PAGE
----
ANCHORAGE, Alaska (AP) — Alaska health officials said the state plans on receiving almost 53,000 doses of coronavirus vaccines in January from drug companies Pfizer and Moderna.

That figure is about 7,000 fewer vaccines than the state received in December. Health officials did not say Wednesday when exactly the doses will arrive, but the Anchorage Daily News reported that it would likely take place early in the new year.

Currently, only front-line health care workers in hospitals, residents and employees at long-term care facilities, emergency personnel, community health aides and people conducting vaccinations are eligible to be inoculated in Alaska.

Starting on Jan. 4, another tier of people will begin receiving vaccines. That group includes people working in health care that are at the highest risk of contracting the virus, are considered essential to the health care system and do regular work that can’t be done remotely or postponed. Vaccine appointments for that group began on Wednesday.

A federal advisory committee said in December that the next groups of people to be vaccinated should include other front-line essential workers and people older than 75, followed by people 65 years and older along with young people with high-risk medical conditions that can increase the risk of a severe coronavirus infection.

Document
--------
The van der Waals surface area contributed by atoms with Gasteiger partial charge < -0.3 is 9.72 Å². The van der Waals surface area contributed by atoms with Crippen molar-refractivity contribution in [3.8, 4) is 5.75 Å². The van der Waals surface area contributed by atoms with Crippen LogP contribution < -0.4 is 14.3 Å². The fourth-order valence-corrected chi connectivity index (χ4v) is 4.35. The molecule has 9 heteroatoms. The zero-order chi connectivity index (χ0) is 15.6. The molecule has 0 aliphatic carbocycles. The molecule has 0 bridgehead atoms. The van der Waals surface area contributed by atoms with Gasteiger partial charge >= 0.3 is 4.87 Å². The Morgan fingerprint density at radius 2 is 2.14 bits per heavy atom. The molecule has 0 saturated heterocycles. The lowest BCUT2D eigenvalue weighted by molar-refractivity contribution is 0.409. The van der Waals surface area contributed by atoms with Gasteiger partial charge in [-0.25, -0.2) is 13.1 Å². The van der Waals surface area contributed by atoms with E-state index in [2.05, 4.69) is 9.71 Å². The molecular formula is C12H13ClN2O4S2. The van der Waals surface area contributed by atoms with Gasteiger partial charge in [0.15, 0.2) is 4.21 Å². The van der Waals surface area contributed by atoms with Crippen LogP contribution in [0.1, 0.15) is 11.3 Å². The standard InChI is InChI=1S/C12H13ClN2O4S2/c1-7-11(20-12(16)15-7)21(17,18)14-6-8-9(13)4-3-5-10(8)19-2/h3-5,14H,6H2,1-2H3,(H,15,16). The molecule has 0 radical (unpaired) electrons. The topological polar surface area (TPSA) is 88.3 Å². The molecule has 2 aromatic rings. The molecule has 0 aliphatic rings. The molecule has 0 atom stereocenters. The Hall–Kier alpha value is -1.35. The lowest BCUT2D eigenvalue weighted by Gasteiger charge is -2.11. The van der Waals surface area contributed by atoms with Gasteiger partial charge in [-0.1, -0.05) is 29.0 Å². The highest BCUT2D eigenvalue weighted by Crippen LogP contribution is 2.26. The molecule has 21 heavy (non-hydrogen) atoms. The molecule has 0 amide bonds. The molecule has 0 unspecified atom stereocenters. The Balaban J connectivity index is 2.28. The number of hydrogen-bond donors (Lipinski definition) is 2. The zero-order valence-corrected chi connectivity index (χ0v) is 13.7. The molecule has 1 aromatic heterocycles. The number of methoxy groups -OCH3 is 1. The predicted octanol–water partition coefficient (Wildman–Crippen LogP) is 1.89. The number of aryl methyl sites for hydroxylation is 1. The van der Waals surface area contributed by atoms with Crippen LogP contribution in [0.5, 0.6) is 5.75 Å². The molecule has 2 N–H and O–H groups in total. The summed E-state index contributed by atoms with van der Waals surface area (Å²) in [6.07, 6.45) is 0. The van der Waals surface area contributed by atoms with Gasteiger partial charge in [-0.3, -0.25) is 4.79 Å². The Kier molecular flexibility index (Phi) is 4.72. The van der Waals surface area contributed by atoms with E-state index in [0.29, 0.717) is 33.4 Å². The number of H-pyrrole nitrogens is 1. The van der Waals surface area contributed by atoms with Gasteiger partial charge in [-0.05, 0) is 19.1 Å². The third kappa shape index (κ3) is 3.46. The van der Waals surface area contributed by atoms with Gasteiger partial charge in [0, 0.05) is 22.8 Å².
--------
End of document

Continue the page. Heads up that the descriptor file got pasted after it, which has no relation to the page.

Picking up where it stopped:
It is up to each state to decide which workers or groups of people are to be inoculated first.


Almost 50 Alaska residents spoke at a public hearing on Monday to advocate for their demographic to be included in the next vaccination group. That group included teachers, older adults and seafood industry workers, the Daily News reported.

The Alaska Vaccine Advisory Committee has received nearly 400 written comments from residents.

Alaska has so far vaccinated over 13,000 people, according to a state tracker last updated on Monday. Data from the Centers for Disease Control and Prevention said that as of Wednesday, almost 2.8 million virus vaccinations had been administered.